Federal Reserve Chairman Jerome Powell is confident that the Fed has more stimulus power. Warren Buffett's latest actions suggest he sees things differently.
During a 60 minute interview, Federal Reserve Chairman Jerome Powell highlighted the Fed’s preparedness to deal with the pandemic economic impacts. As the central bank chief was trying to calm the American public, Warren Buffett was busy trimming his holdings.
In a 60 Minutes interview, Powell projected the Fed’s omnipotence to deal with record-level unemployment and unprecedented business closures amid a global pandemic:
Well, there is a lot more we can do. We’re not out of ammunition by a long shot. No, there’s, there’s really no limit to what we can do with these lending programs that we have.
As the stock markets cratered in March, Powell acted swiftly by reducing interest rates to near-zero while offering $3 trillion in liquidity to banks, businesses, and states. The Federal Reserve flooded the system with money, and it appears they’re prepared to do it again.
We — as a central bank, we have the ability to create money digitally and we do that by buying Treasury Bills or bonds or other government guaranteed securities. And that actually increases the money supply,
Powell may sound reassuring, but some smart money investors are not sold. Sven Henrich, the founder of NorthmanTrader.com, pointed out that in 2019 Powell said a recession was not in sight.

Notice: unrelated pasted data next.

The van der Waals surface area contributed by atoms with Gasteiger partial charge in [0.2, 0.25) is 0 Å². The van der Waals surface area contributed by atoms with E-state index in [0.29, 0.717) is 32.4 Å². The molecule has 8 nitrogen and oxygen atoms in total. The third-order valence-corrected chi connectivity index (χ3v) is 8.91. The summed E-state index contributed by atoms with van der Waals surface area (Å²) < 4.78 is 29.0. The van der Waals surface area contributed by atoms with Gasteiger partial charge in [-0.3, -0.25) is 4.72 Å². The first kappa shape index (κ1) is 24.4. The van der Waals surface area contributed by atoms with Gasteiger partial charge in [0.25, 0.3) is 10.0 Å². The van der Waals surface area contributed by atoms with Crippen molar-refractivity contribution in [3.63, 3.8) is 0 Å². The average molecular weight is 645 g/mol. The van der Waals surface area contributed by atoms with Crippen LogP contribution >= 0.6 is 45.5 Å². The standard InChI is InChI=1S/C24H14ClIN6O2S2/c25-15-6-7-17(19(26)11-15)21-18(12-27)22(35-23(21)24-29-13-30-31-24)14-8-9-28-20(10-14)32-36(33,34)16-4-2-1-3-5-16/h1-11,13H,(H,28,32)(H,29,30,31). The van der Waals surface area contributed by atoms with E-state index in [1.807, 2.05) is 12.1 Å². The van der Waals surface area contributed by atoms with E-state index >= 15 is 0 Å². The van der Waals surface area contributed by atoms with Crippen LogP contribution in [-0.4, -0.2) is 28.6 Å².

Meanwhile, the smartest money investor of them all, Warren Buffett, is quietly reducing his exposure in the stock market.
While many people are waiting for Warren Buffett to make an elephant-sized acquisition, the Oracle of Omaha is doing quite the opposite. Little by little, he is cutting his stakes in several companies across multiple sectors.
In April, Buffett’s Berkshire Hathaway sold $6.5 billion worth of airline stocks, calling his investment in the industry a mistake. Around the same time, the legendary investor unloaded $30.9 million worth of Bank of New York Mellon shares.
This month, Buffett continues to trim Berkshire’s holdings. He dumped nearly 500,000 shares of U.S. Bancorp to the tune of $16.3 million. On top of that, a Securities and Exchange Commission filing revealed that Berkshire cut its holdings in Goldman Sachs by 84%. The conglomerate also reduced its stake in JPMorgan Chase and tech giant Amazon.
Looking at Buffett’s actions, it seems that he’s not waiting for salvation. He appears to be getting out of the stock market while everyone else is waiting for the Fed’s deliverance.
Disclaimer: This article represents the author’s opinion and should not be considered investment or trading advice from CCN.com. The writer does not own any stocks of the companies mentioned.
Last modified: September 23, 2020 1:56 PM